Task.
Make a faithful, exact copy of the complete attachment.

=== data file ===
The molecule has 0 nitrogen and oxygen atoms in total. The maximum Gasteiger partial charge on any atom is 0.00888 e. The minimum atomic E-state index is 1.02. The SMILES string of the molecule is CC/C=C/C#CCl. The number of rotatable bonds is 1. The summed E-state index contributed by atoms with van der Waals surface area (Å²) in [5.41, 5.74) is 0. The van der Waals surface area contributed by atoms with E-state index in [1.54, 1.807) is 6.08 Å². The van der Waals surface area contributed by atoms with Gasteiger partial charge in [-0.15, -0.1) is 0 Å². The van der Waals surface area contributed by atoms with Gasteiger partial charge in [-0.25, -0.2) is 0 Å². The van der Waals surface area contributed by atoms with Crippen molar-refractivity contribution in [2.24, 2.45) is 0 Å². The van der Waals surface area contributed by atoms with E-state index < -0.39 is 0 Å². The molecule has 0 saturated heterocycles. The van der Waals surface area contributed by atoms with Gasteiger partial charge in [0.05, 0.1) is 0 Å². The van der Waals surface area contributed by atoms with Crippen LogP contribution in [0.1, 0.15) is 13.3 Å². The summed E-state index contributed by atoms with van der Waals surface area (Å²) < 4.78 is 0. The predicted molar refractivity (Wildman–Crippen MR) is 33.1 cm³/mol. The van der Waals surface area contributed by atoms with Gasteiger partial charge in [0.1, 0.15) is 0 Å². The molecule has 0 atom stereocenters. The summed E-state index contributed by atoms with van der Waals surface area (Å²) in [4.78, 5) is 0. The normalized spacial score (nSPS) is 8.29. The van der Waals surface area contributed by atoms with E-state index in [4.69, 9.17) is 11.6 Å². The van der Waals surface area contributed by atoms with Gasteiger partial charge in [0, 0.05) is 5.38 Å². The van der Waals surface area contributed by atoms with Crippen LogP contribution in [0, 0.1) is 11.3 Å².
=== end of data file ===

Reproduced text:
The molecule has 0 nitrogen and oxygen atoms in total. The maximum Gasteiger partial charge on any atom is 0.00888 e. The minimum atomic E-state index is 1.02. The SMILES string of the molecule is CC/C=C/C#CCl. The number of rotatable bonds is 1. The summed E-state index contributed by atoms with van der Waals surface area (Å²) in [5.41, 5.74) is 0. The van der Waals surface area contributed by atoms with E-state index in [1.54, 1.807) is 6.08 Å². The van der Waals surface area contributed by atoms with Gasteiger partial charge in [-0.15, -0.1) is 0 Å². The van der Waals surface area contributed by atoms with Gasteiger partial charge in [-0.25, -0.2) is 0 Å². The van der Waals surface area contributed by atoms with Crippen molar-refractivity contribution in [2.24, 2.45) is 0 Å². The van der Waals surface area contributed by atoms with E-state index < -0.39 is 0 Å². The molecule has 0 saturated heterocycles. The van der Waals surface area contributed by atoms with Gasteiger partial charge in [0.05, 0.1) is 0 Å². The van der Waals surface area contributed by atoms with Crippen LogP contribution in [0.1, 0.15) is 13.3 Å². The summed E-state index contributed by atoms with van der Waals surface area (Å²) < 4.78 is 0. The predicted molar refractivity (Wildman–Crippen MR) is 33.1 cm³/mol. The van der Waals surface area contributed by atoms with Gasteiger partial charge in [0.1, 0.15) is 0 Å². The molecule has 0 atom stereocenters. The summed E-state index contributed by atoms with van der Waals surface area (Å²) in [4.78, 5) is 0. The normalized spacial score (nSPS) is 8.29. The van der Waals surface area contributed by atoms with E-state index in [4.69, 9.17) is 11.6 Å². The van der Waals surface area contributed by atoms with Gasteiger partial charge in [0, 0.05) is 5.38 Å². The van der Waals surface area contributed by atoms with Crippen LogP contribution in [0, 0.1) is 11.3 Å².